It’s a month from now, so I suppose as the resident Jock I should say something about it. Okay, here’s the thing. I realised recently exactly why I’ll be voting “No”, and it comes down to this: Sure, the UK sometimes screws things up – Cameron is currently busy making an almighty hash of dealing with ISIS, for example, and the economic situation’s an unholy mess – but it’s my country, dammit. I’m British. My father’s family were Ulster Protestants (and you don’t get much more British than that), ultimately from Yorkshire, while my mother’s descended from border reivers who didn’t give a flying crap what country there were in at any given time. She has a cousin who moved to Yorkshire, coincidentally enough, and brought up a family there. I like cricket (as much as I like any sport), and support England, for whom Scots are eligible to play, and have. Friends I grew up with live and work in England and Wales (and therefore, incidentally, have no say in this). We don’t have much of a military history on either side of the family (both my grandfathers neatly managed to be too young for WWI and work in reserved occupations during WWII), but my great-grandfather died at Gallipoli under the Union Jack. Buggered if I’m about to vote for taking the blue bits off it.
Prudence, indeed, will dictate that Governments long established should not be changed for light and transient causes; and accordingly all experience hath shewn, that mankind are more disposed to suffer, while evils are sufferable, than to right themselves by abolishing the forms to which they are accustomed.
… as someone once said.
But moreover, leaving aside all the emotional aspects that we’re told are irrelevant by a bunch of people swanning around in painted faces and tribal dress, harking back to battles fought seven centuries ago – and this is the epiphany that struck me the other day when I realised that it’s what’s been in the back of my head all along – I have absolutely no confidence whatever, not a scrap, that a Scottish state would be the slightest bit better. Not least because, as we all know, all states are a bit crap in the end, but mainly because of Holyrood itself. Great Things were promised by the “Yes” campaign back in 1997. Almost exactly the same Great Things as are promised by the “Yes” campaign right now. Everything was going to be absolutely wonderful in the New Scotland, brought to us by an Era of Consensual Politics™. The parliament would get everything right, be all things to all men, we’d all be happier, healthier, and wealthier, neighbours would smile benignly at one another of a morning, and everyone would get off with the all the people they fancied. Or something.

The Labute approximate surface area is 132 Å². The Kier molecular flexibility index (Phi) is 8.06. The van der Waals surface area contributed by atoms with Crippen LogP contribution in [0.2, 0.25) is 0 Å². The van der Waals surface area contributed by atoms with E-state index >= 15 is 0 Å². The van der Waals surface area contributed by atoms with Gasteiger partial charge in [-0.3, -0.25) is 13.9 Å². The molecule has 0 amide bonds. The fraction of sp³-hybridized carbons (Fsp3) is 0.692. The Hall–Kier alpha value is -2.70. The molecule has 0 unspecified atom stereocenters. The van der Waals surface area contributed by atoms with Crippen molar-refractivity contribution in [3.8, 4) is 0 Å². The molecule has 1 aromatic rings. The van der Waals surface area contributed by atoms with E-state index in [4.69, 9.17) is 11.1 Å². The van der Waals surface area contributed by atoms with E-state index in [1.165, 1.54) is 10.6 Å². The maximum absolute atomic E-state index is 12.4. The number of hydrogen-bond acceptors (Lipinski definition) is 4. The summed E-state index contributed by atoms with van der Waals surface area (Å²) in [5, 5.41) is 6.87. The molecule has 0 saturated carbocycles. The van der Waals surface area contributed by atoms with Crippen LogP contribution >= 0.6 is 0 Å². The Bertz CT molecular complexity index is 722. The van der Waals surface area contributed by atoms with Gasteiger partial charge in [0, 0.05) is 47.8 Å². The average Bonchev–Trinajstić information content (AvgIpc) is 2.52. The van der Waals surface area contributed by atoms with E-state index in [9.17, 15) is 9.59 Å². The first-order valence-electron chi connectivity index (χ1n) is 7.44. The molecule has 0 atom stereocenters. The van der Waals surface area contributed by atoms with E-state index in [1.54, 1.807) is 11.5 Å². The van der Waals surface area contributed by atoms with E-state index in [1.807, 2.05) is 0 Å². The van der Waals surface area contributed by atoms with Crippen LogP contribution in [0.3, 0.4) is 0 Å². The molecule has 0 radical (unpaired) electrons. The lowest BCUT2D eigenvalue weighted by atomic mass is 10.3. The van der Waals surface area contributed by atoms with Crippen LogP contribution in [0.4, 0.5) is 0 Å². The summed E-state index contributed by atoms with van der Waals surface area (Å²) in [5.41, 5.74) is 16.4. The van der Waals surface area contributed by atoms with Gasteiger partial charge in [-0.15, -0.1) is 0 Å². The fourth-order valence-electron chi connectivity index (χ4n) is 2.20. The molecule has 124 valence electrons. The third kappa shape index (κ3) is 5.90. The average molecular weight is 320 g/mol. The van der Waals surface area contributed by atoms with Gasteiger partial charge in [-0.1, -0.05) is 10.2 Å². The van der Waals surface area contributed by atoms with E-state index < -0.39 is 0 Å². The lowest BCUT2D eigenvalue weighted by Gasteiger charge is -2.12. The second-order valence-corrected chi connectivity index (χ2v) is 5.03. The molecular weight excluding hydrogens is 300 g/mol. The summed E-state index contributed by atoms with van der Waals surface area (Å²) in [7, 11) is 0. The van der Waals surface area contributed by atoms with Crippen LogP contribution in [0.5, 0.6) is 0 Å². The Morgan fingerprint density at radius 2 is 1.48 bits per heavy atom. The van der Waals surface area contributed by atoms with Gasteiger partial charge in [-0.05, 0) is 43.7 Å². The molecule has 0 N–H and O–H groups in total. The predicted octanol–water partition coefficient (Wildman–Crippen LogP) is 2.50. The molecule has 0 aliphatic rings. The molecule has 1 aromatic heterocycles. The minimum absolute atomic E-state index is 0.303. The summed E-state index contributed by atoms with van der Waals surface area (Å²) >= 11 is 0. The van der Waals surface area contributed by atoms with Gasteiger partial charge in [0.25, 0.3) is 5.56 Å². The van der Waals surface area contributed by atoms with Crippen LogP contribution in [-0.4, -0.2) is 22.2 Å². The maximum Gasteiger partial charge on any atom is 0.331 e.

And you know what? It’s no different. If anything, it’s worse: more centralization of power, more irresponsible profligacy with the taxpayers’ money, more pinch-faced governmental busybodying, and less individual liberty. Which might have happened anyway, but still. No better. Just last week Holyrood announced an attempt to scale back Westminster’s relaxation of gambling laws because “there are too many betting shops”. Who says? They do, our Betters. And if the Edinburgh Tramway isn’t the Springfield Monorail come to hideous, eye wateringly-expensive, life, I don’t know what is. (“What about us braindead slobs?” “You’ll all be given cushy jobs!” Was that the Simpsons, or the referendum debate the other week? It’s getting hard to tell.)
I didn’t buy the “Yes” hucksters’ flim-flam in ’97 and I don’t buy it now.
But why is it no different? Because they don’t want it to be. The entire raison d’etre of the seperatist movement – in which I include the paradoxically centralizing “devolution” – is to resist the perceived liberalising trend of Westminster. The writers of the words I quoted above recognised that the logical response to abuses of the power of a state is to create one less able to exert that power (and they still, arguably, failed) but the Scottish political class is absolutely fine with it as long as The Right People are in charge. It’s painfully obvious from everything they say that the advocates of a seperate Scotland want to use it to its fullest. From what little we know of their constitutional plans – we are again, as we were in 1997, being asked to sign a blank cheque – they intend a litany of “positive rights”, making classical liberalism effectively illegal.
But then, that’s nationalism for you. They always think they speak for all of us. No, worse than that, they think they – or somebody – can speak for all of us. People like that have no concept of the dangers of the state’s monopoly of force. If the state is “us”, then misuse of its power is an impossibility; how can we oppress ourselves? And this really seems to be the thinking: Westminster’s failures are due to “them”, “the English”, but if “we” had the power, all would be rosy. I can’t help recalling that old joke about the Lone Ranger: “What’s all this ‘we’ stuff, Kemosabe?” A nation is not one big happy family making consensual decisions around the kitchen table of its government. State power is at best a necessary evil that must be handled with the utmost care. Scotland’s nationalists – of all political colours, because they only differ on the matter of degree – are far too in love with it to be trusted.